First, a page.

Olivia Bailey

Olivia Bailey

From Southwest Virginia to New York City, Olivia Bailey is taking a big leap in the field of communications though she’s had a few large stepping stones along the way.

The 2010 Chilhowie High School graduate is anticipating graduation from Emory & Henry College in May while also working on a master’s degree and preparing for a potential career in communications and leadership.

With no set job in mind, Bailey says she “will end up in a place that respects the community, tells its stories and honors its citizens, holds governments accountable, and cherishes the stories it tells.”

During her years at E&H, Bailey has had the opportunity to work in her field at WCYB-TV in Bristol and CNN in Atlanta. After graduation she is headed to CBS National News in New York City.

Bailey has been a producer and reporter with WCYB-TV since January and served as a news intern and freelance video journalist with the station from May 2012 to January 2013. She went to CNN from June to August 2013 as a newsource intern.

 At CBS, Bailey said she will spend nine weeks working with the organization and learning from industry executives. This opportunity comes through the International Radio and Television Society Foundation (IRTS).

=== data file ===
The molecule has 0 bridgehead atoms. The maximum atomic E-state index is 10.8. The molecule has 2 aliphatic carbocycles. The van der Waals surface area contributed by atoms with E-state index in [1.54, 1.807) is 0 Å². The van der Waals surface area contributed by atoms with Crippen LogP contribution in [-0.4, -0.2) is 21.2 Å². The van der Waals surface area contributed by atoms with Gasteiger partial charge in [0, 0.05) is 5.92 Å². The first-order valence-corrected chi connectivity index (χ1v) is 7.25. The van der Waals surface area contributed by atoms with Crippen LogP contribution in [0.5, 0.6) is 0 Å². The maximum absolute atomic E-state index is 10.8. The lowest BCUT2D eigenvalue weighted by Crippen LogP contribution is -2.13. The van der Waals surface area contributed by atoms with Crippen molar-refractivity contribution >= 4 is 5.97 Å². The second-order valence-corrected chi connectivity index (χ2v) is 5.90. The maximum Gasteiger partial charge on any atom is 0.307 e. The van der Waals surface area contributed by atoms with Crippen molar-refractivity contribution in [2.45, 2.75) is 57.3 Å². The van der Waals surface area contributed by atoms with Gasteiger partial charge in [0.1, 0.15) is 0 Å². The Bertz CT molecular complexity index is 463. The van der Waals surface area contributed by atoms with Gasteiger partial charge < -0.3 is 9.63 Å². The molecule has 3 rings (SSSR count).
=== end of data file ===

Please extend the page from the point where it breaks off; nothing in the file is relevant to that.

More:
“Fifteen students were selected to receive the IRTS Fellowship,” said Brent Treash, assistant director for media relations at E&H. “The schools represented in this year’s class include Stanford University, University of Notre Dame, Northwestern University, M.I.T, and Tufts University. Often referred to as a ‘media boot camp,’ this highly selective program teaches a talented group of up-and-coming communicators the realities of the business world through an all-expense-paid internship in New York City, which includes practical experience and career-planning advice.”

The program, said Treash, includes a one-week orientation in broadcasting, cable, advertising, and interactive media. Fellows have the opportunity to question industry professionals during panels, lectures and group discussions. They also take related field trips and attend industry social functions to learn career planning, networking and interviewing skills.

“Bailey’s early career climb has been impressive,” Treash said, “but she is quick to point out that it was a journey that included significant support from the Emory & Henry College faculty and staff.”

“Emory & Henry is built upon the strength of the faculty,” said Bailey. “The professors here have believed in me since before day one.”

But E&H wasn’t Bailey’s first choice for college.

“E&H was actually the last college I wanted to attend,” she said. “Because I was local, I wanted to get out. I was actually planning on attending Carson-Newman before I was encouraged to visit E&H. I came to the college for an official visit on a winter day. There was probably an inch or two of snow on the ground, and I was scheduled to visit three different classes to see how the curriculum operated and what students thought. The professors were walking me from the classes in the snow, and dedicated time for students to talk about their experiences. I felt like a priority. It felt like a family. That's when I decided I was coming here, and I haven't looked back since.”